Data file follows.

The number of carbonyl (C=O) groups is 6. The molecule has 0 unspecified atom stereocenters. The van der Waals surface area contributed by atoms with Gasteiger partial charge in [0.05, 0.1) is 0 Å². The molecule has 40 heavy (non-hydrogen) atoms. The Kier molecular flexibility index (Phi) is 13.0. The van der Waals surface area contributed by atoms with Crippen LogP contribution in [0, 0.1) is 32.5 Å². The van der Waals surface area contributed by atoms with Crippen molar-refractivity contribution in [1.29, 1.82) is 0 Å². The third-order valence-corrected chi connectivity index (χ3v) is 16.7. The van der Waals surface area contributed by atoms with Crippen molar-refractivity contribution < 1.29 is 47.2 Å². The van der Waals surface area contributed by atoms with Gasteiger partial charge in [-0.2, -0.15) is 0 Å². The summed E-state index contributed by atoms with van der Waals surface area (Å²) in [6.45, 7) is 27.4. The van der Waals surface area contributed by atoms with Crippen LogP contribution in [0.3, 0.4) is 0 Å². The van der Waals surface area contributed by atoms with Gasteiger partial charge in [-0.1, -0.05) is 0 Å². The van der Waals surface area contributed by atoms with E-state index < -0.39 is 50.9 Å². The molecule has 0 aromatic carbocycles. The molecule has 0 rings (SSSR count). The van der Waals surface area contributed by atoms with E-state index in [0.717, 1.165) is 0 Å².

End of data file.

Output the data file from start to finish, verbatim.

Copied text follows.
The number of carbonyl (C=O) groups is 6. The molecule has 0 unspecified atom stereocenters. The van der Waals surface area contributed by atoms with Gasteiger partial charge in [0.05, 0.1) is 0 Å². The molecule has 40 heavy (non-hydrogen) atoms. The Kier molecular flexibility index (Phi) is 13.0. The van der Waals surface area contributed by atoms with Crippen LogP contribution in [0, 0.1) is 32.5 Å². The van der Waals surface area contributed by atoms with Crippen molar-refractivity contribution in [1.29, 1.82) is 0 Å². The third-order valence-corrected chi connectivity index (χ3v) is 16.7. The van der Waals surface area contributed by atoms with Crippen molar-refractivity contribution < 1.29 is 47.2 Å². The van der Waals surface area contributed by atoms with Gasteiger partial charge in [-0.2, -0.15) is 0 Å². The summed E-state index contributed by atoms with van der Waals surface area (Å²) in [6.45, 7) is 27.4. The van der Waals surface area contributed by atoms with Crippen LogP contribution in [0.3, 0.4) is 0 Å². The van der Waals surface area contributed by atoms with Gasteiger partial charge in [-0.1, -0.05) is 0 Å². The van der Waals surface area contributed by atoms with E-state index < -0.39 is 50.9 Å². The molecule has 0 aromatic carbocycles. The molecule has 0 rings (SSSR count). The van der Waals surface area contributed by atoms with E-state index in [0.717, 1.165) is 0 Å².